Predictive value of the 8-miRNA signature for TNBC in the testing study. (A) The 8-miRNA signature risk score distribution with the DFS status of patients. The colorgram of 8-miRNA expression profiles of high- and low-risk groups with TNBC. The green line represents the median miRNA signature cutoff dividing patients into low- and high-risk groups in GSE40049. (B) The 8-miRNA signature risk score distribution with the DFS status of patients. The colorgram of 8-miRNA expression profiles of high- and low-risk groups with TNBC. The green line represents the median miRNA signature cutoff dividing patients into low- and high-risk groups in GSE19783. (C) Kaplan-Meier estimates of the low- and high-risk groups in DFS for the testing set GSE40049. (D) Kaplan-Meier estimates of the low- and high-risk groups in DFS for the testing set GSE19783. (E) ROC curve for TNBC patient relapse by the 8-miRNA signature with/without recurrence in the combined or respective miRNAs. The AUC supports that the 8-miRNA signature best predicts in both the training (TCGA_TNBC) and testing sets (GSE40049 and GSE19783). R: recurrence; NR: nonrecurrent.

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The World Health Organization (WHO) successfully separates BC into TNBC and non-TNBC according to the histopathological characteristics [35]. We explored the expression levels of 10 miRNAs in TNBC and non-TNBC and compared them to corresponding levels in adjacent normal tissues. First, the 10 miRNAs were significantly expressed between the two analyzed TNBC and non-TNBC groups. Second, the expression levels were very different between the TNBC and non-TNBC groups for miR-139-5p, miR-107, miR-10b-5p, miR-146b-5p, miR-17-5p, miR-142-3p, miR-455-3p, miR-20a-5p and miR-324-5p but not for miR-486-5p (p-value of 0.2137). Furthermore, based on our findings, an 8-miRNA signature given by the miR-139-5p, miR-107, miR-486-5p, miR-10b-5p, miR-146b-5p, miR-455-3p, miR-20a-5p and miR-324-5p expression levels was demonstrated to significantly influence the prognosis of TNBC patients but not non-TNBC patients.

In this study, the 8 miRNAs can predict the relapse of TNBC in the combination of logistic regression. For individuals, each miRNA also regulates the progression of TNBC in previous experimental studies by up- or downregulation of expression levels. Among them, 5 miRNAs upregulated in TNBC improve the metastasis progression of TNBC (such as miR-107, miR-20a-5p, and miR-455-3p) [36-38], proliferation (such as miR146b-5p and miR-455-3p) [32, 38], and apoptosis (such as miR-20a-5p and miR-324-5p) [39, 40]. The downregulated miRNAs were miR-139-5p, miR-10b-5p, and miR486-5p, which are involved in chemoresistance and metastasis [31, 41-46].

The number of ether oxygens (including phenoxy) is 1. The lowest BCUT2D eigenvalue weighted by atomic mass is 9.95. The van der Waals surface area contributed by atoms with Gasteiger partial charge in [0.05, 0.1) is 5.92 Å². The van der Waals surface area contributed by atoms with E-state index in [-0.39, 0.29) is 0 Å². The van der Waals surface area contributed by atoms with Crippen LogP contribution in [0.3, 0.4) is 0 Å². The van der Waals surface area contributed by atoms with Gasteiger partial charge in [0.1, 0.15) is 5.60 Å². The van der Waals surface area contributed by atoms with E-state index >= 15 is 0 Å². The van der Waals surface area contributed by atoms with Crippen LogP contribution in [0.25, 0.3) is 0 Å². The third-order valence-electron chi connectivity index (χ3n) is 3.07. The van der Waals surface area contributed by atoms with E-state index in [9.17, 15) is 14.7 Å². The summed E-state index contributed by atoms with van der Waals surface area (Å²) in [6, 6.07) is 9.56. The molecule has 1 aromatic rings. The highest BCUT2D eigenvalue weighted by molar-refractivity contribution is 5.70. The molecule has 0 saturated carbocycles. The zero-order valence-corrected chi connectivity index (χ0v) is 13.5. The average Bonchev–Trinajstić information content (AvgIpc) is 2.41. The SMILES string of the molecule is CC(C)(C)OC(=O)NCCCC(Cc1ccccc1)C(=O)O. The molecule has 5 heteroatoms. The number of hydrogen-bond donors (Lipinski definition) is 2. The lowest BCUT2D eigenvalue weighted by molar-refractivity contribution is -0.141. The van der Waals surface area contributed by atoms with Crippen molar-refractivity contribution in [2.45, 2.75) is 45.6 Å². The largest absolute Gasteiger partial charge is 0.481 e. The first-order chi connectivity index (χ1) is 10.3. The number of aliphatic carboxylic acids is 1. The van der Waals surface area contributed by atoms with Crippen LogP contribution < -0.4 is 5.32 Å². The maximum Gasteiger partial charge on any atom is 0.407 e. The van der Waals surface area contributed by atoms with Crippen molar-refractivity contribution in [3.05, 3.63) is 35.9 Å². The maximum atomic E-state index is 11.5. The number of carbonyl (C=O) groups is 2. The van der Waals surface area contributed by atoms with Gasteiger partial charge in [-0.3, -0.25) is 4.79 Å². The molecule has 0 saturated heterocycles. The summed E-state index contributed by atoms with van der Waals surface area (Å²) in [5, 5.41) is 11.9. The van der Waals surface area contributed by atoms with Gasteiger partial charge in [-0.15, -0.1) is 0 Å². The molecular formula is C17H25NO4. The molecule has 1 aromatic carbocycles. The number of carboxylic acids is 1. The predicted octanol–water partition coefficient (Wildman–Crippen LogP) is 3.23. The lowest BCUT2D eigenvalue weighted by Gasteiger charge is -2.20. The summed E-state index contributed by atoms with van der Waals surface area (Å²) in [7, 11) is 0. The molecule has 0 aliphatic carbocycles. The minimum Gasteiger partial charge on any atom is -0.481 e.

These miRNAs are involved in the complex regulation of TNBC progression, and most of them are associated with metastasis and resistance. Even though all of them are related to TNBC development, it is still difficult to determine the fate of cancer development based on each miRNA. Due to the complexity of the genetic network, tumor progression is more likely to depend on a group of critical miRNAs rather than a single one. Therefore, the prognosis analysis might not always be consistent with the unique miRNA expression level (Figs 6, 7). The evident reason is that miRNAs play a pleiotropic role in cancer. Some studies have indicated the pleiotropic role of miRNAs in various cancers, such as miR-107 and miR-146-5p [32, 47]. For TNBC, miR-107 regulates tumor progression by both oncogenic and suppressor effects on metastasis. These studies implied that relapse prediction might depend on a group of critical miRNAs, and this hypothesis was verified by the significant association of OS analyses in our study (Figs 5, 10).

Previous studies did not investigate these 8 miRNAs as a signature to predict the relapse of TNBC patients. In addition, the 8-miRNA signature was analyzed for DFS and OS. The findings suggest that only miR-107, miR-146b-5p, miR-455-3p, miR-486-5p and miR-139-5p have statistical significance in TNBC patients. However, we used the 5-miRNA signature to predict the recurrence of patients, and it had poor prognostic results, with an AUC of 0.673 (Figure S4). Similarly, we also tried to calculate a 7-miRNA signature to predict the recurrence of TNBC patients. The data showed that the 7-miRNA signature (AUC of 0.8032) has very similar accuracy to the 8-miRNA signature (AUC of 0.8005) (Figure S5). Most of the genes are targeted by more than one miRNA, and these miRNAs may target the same or different genes in similar functional pathways [48, 49].